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The country has seven million children who are out of school, two-thirds of them girls, and most of them lack minimum mastery of math and reading, according to a World Bank report in April 2014. Photo: AFP
The country has seven million children who are out of school, two-thirds of them girls, and most of them lack minimum mastery of math and reading, according to a World Bank report in April 2014. Photo: AFP

Trash-filled classrooms have Pakistanis racing to private school

One in three students now attends a privately run school as a failing public system produces one of the world's highest truancy rates

Karachi: Ayaz Ali stands outside the only school in his southern Pakistan village, struggling to recall the last time the lone teacher showed up. It was at least five years ago.

“I’d come back but we haven’t really seen the teacher for some time now," said Ali, 16, who now spends his days in the fields picking cotton and wheat near Allah Warayo village in Sindh province. “I don’t think he’s returning."

The school is strewn with plastic bags, while urine stains and dried-out feces emit a foul smell. Since district education officials say the school is technically still open, Ali has no alternatives that he can afford.

Ali’s plight shows how Pakistan’s government often poses a bigger obstacle to a quality education than Taliban militants who shot Nobel Peace Prize winner Malala Yousafzai in the face two years ago. One in three students now attends a privately run school, up 50% from a decade ago, as a failing public system produces one of the world’s highest truancy rates.

“People are rushing to private schools," said Mosharraf Zaidi, campaign director for Alif Ailaan, an education advocacy group in Islamabad, who added that poor students like Ali who can’t afford private school are the ones who suffer most. “The answer isn’t private, private, private. The answer is to fix the government."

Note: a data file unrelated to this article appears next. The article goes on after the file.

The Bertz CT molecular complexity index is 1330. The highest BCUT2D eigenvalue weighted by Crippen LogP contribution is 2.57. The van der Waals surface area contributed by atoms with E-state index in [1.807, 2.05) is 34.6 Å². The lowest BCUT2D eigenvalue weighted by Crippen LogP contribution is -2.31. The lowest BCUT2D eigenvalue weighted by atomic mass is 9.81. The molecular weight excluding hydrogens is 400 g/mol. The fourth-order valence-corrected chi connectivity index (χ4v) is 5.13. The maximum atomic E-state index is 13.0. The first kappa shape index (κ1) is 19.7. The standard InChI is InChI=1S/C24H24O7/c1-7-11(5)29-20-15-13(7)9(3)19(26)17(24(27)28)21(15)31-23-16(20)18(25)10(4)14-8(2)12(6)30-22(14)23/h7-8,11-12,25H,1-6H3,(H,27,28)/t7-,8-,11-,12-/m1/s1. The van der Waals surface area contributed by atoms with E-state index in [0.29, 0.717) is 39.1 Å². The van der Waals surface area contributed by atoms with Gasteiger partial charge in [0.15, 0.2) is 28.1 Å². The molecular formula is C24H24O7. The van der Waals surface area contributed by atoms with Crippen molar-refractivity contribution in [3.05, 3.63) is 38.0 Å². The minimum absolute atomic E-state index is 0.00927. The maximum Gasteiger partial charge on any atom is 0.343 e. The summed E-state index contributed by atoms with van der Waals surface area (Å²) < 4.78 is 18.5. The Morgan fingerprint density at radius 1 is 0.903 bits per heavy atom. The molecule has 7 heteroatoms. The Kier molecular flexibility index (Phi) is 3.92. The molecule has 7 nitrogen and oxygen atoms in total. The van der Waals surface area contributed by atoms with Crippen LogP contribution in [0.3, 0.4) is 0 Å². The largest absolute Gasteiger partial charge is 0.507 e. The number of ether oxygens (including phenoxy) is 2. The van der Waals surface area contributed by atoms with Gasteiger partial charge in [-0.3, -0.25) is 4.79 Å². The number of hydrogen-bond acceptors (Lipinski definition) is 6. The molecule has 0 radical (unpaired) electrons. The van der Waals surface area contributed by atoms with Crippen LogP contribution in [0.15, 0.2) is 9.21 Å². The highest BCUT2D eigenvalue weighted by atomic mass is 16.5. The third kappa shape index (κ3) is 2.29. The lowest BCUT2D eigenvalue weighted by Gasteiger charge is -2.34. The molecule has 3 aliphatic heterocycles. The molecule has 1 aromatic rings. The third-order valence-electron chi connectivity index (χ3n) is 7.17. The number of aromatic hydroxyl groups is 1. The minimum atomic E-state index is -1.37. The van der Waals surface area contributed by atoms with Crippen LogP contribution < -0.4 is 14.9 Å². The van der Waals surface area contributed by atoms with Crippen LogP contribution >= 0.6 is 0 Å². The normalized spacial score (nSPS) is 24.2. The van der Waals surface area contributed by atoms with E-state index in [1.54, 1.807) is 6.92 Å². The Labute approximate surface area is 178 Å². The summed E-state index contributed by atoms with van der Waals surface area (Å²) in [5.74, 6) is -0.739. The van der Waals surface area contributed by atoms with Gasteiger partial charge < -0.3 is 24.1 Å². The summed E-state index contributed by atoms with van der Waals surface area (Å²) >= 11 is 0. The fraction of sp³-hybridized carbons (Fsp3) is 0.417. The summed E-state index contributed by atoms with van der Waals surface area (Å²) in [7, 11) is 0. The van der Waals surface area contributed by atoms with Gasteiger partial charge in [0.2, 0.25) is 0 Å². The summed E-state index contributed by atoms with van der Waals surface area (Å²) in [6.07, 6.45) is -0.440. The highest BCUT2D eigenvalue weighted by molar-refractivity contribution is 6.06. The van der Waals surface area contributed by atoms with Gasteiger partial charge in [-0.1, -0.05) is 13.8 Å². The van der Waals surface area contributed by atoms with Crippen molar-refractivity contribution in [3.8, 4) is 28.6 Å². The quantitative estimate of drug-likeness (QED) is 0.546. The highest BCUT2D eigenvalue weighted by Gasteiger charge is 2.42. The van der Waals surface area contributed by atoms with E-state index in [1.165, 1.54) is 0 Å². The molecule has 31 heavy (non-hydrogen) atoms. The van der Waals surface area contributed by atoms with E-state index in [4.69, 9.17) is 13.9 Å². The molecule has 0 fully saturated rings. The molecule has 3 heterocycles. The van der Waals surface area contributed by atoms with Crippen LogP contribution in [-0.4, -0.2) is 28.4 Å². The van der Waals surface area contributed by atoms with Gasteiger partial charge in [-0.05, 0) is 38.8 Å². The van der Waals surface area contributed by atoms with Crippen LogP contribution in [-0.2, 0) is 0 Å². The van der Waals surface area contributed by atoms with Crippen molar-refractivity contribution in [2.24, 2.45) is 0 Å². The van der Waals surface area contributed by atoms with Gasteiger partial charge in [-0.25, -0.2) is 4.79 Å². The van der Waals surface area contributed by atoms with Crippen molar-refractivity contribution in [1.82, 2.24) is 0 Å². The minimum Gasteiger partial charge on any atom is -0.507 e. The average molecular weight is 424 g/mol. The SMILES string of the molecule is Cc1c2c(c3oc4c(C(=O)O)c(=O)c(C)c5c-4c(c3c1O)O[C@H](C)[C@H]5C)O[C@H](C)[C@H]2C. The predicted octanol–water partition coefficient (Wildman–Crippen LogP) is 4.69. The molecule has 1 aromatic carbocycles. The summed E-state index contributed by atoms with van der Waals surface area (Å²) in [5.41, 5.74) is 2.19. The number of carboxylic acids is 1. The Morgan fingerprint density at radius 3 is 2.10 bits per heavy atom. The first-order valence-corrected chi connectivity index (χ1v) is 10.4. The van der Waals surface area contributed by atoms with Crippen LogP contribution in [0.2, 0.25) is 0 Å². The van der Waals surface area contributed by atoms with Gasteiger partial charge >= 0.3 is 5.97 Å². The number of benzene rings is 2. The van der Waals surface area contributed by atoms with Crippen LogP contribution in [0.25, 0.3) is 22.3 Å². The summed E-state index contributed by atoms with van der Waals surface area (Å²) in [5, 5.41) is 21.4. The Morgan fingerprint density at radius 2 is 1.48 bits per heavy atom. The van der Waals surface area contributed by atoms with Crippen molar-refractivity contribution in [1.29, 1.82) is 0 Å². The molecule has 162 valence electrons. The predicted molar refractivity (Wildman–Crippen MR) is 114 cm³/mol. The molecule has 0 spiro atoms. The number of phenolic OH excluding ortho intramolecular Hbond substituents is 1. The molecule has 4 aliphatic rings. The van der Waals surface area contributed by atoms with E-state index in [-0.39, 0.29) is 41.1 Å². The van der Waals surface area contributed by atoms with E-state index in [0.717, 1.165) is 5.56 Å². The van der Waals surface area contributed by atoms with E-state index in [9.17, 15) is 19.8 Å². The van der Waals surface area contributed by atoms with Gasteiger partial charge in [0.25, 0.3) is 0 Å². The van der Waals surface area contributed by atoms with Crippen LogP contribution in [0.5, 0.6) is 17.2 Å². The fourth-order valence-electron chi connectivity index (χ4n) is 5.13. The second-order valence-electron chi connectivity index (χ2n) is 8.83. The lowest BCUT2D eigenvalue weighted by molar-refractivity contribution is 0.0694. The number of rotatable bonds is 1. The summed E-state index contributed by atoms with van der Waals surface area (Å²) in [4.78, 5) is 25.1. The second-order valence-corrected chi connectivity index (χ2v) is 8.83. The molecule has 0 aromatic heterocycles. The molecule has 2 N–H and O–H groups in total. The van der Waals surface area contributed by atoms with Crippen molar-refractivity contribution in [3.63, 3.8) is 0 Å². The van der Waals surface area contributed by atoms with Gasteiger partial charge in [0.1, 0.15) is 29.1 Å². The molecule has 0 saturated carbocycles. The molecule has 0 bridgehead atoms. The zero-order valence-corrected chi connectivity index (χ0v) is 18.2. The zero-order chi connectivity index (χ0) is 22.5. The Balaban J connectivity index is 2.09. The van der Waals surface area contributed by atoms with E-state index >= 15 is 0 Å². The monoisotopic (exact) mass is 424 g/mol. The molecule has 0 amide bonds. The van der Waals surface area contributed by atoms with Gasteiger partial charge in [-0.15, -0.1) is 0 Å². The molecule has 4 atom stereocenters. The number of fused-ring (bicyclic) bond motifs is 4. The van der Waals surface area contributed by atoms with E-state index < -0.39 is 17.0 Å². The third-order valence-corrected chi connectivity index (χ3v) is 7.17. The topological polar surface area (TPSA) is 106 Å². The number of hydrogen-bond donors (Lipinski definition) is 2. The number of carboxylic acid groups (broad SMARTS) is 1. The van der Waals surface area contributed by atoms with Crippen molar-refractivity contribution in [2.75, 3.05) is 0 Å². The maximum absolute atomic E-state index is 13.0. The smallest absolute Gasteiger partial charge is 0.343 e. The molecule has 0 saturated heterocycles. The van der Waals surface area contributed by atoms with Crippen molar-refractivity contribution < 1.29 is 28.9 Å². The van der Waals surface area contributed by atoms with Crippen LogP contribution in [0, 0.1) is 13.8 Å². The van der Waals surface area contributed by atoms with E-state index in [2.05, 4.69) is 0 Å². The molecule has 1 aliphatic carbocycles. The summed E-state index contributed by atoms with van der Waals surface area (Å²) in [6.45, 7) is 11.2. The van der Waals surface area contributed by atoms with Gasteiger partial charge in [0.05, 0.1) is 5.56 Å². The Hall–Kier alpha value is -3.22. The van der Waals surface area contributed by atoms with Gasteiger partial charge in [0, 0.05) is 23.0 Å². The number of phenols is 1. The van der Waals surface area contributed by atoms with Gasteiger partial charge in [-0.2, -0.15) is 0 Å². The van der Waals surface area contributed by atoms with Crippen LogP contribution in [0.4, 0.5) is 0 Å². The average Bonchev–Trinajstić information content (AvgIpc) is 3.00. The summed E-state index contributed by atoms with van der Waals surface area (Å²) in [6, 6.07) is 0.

The country has seven million children who are out of school, two-thirds of them girls, and most of them lack minimum mastery of math and reading, according to a World Bank report in April 2014. Pakistan ranked 113 of 120 countries on the United Nations’s Education (UNE) for All index.

Spending falls

Pakistan is a young country, with a third of its population less than 15 years old. Even so, spending on education fell for a second straight year to 2.1% of gross domestic product (GDP) in 2012, among the lowest in the world, according to the latest available data from the World Bank. That’s about half as much as the nuclear-armed nation spends on its military, budget documents show.

Since his election in May 2013 Prime Minister Nawaz Sharif has focused on stabilizing an economy hit by a power crisis that curbed growth. Provincial governments are responsible for overseeing education, according to the constitution.

Ali’s school in Allah Warayo is typical of government-run schools, which are often in decaying buildings that lack running water, toilets or proper furniture. Teachers are frequently absent or don’t attend at all.

Mahmood Qureshi, who oversees 960 provincial schools in Matiari district, confirmed that Ali’s school was still open. He declined to comment on the state of the building.

It’ll open its doors “as soon as we have a teacher there," he said.

Unqualified teachers

When teachers do show up, the results may not be much better. Only about a third of teachers at government schools are college graduates, according to Annual Status of Education Report, an advocacy group whose acronym ASER means “Impact" in Urdu. In Sindh, only half of children in rural schools who are around age 10 can read a story in their native language.